What I think will be really cool is precise positioning so that it can plug itself in, possibly from a pad on the bottom. Faster and less expensive than wireless and no losses either.

Nicklas

No, not really…

Audi showed this in practice at CES 2014. If you watch the demo (from CES) the speaker lady says Audi has been working with this for about a year and that it will be production ready within 5 years…

If Tesla gets this to market with the P85D by December 2014 that is leap frogging! 🙂

Nicklas

Audi Autonomous Car Parking CES 2014:

Listen from 06:40…

Go Tesla, go Tesla!!!

DonC

Last year MB had a S500 drive 60 miles on public roads during the day from Mannheim to Pforzheim. Half a dozen other companies could do the same.

You won’t see these on the roads because they’re many unresolved legal issues.

FYI the speed limits are more easily done with digital maps. My car shows me the speed limits now. It even works with different speeds when schools are in or out of session. This is one reason BTW why signs aren’t so great.

Alonso Perez

Not to mention, it enables a very dangerous prank. Just place a 75 MPH sign on a slow road, ahead of a curve, or put a stop sign on a highway. Humans would look at the context and ignore these. Machines might not.

scottf200

Actually I thought that was mentioned in Tesla videos that it would need to have checks and balances for all that. ie. confirm reasonable speed read vs gps info vs previous speed zone, etc, etc.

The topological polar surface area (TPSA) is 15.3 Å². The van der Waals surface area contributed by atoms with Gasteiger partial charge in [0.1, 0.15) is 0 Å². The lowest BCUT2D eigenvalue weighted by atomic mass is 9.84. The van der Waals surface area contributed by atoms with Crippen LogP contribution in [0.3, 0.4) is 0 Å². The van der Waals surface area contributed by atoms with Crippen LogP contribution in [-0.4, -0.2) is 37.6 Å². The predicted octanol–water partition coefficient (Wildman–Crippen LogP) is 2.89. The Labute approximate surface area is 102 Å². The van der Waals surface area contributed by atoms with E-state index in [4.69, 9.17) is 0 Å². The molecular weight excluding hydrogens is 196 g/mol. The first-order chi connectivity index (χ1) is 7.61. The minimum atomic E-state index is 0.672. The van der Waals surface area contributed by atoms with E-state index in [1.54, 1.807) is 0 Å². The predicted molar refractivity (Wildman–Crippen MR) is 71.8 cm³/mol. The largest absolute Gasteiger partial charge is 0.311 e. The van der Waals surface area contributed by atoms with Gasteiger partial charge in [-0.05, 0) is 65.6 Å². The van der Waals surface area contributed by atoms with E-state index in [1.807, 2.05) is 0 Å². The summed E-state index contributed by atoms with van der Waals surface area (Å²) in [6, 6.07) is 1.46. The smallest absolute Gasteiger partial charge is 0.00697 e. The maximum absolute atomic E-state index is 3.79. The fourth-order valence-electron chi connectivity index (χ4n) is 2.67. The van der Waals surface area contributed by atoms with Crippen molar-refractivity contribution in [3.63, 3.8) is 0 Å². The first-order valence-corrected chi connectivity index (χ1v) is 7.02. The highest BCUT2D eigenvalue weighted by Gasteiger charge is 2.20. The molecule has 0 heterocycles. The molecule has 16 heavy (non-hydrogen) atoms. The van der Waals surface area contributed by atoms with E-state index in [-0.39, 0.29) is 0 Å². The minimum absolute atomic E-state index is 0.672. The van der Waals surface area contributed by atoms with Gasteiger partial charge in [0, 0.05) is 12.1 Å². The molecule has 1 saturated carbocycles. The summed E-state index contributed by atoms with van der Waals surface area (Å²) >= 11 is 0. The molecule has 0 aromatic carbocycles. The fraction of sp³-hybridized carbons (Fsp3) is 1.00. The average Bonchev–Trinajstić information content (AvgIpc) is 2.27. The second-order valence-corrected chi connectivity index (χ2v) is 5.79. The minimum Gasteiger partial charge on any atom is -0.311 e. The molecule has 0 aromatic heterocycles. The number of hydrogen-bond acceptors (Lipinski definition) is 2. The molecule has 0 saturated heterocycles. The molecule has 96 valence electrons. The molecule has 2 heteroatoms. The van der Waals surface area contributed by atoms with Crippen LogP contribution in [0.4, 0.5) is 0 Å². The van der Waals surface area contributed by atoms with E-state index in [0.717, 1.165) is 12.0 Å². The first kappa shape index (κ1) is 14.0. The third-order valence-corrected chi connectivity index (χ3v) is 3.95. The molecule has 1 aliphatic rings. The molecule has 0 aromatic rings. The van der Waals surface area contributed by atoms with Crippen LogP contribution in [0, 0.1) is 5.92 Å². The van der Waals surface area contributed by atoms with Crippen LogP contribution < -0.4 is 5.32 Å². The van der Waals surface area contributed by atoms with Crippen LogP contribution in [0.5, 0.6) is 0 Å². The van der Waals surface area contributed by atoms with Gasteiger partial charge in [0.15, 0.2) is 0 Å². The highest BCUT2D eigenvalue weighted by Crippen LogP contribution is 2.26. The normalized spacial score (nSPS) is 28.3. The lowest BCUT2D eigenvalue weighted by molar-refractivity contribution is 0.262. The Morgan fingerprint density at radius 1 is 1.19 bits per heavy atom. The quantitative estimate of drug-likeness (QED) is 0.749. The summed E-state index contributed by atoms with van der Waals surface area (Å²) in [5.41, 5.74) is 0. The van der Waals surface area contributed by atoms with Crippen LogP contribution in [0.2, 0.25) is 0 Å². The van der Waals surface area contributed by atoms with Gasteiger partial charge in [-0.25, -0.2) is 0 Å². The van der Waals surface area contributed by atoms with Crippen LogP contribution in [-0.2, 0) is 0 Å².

Koz

Yeah, speed zones change over time. Maybe there needs to be a registered speed zone database that public entities are required to use. School zones should be fairly easy to account for. Spray painted, knocked down, partially obscured by vegetation, etc not so much.

Mark

I drove around in an XTS that had it last week.

DonC

Just saying the obvious. Anyone who thinks/thought that Tesla isn’t doing anything but play catch-up is/was simply uninformed.

DaveMart

Au contraire.

Mint

There’s no doubt that Tesla had a lot of catching up to do.

But the Lux report is giving too much credit to other systems. None of them read signs for speed limits. They use GPS position to look up speed in a database. There’s only a couple steering assist systems out there that actually take control of the steering for significant turns. MB’s system is the most advanced, and judging from videos it has flaws.

FFY

Cars that can read traffic signs have been around for years:

http://en.wikipedia.org/wiki/Traffic_sign_recognition

Mint

I didn’t know about that, but that’s because it only works in Europe with colored round signs.

Seems like only BMW has it the US, and it’s not very good. Of course, we’ll have to see how good it is in the Tesla.

sven

See DanCar’s comment below.

“Tesla is using Mobileye software like others.”

http://www.thestreet.com/story/12829813/1/israels-mobileye-looks-to-driverless-car-after-record-ipo.html

Mint
Peder

BMW i3’s read speed signs.

Mark

Tesla is playing catch up. Doing these things for one car is difficult, but feasible.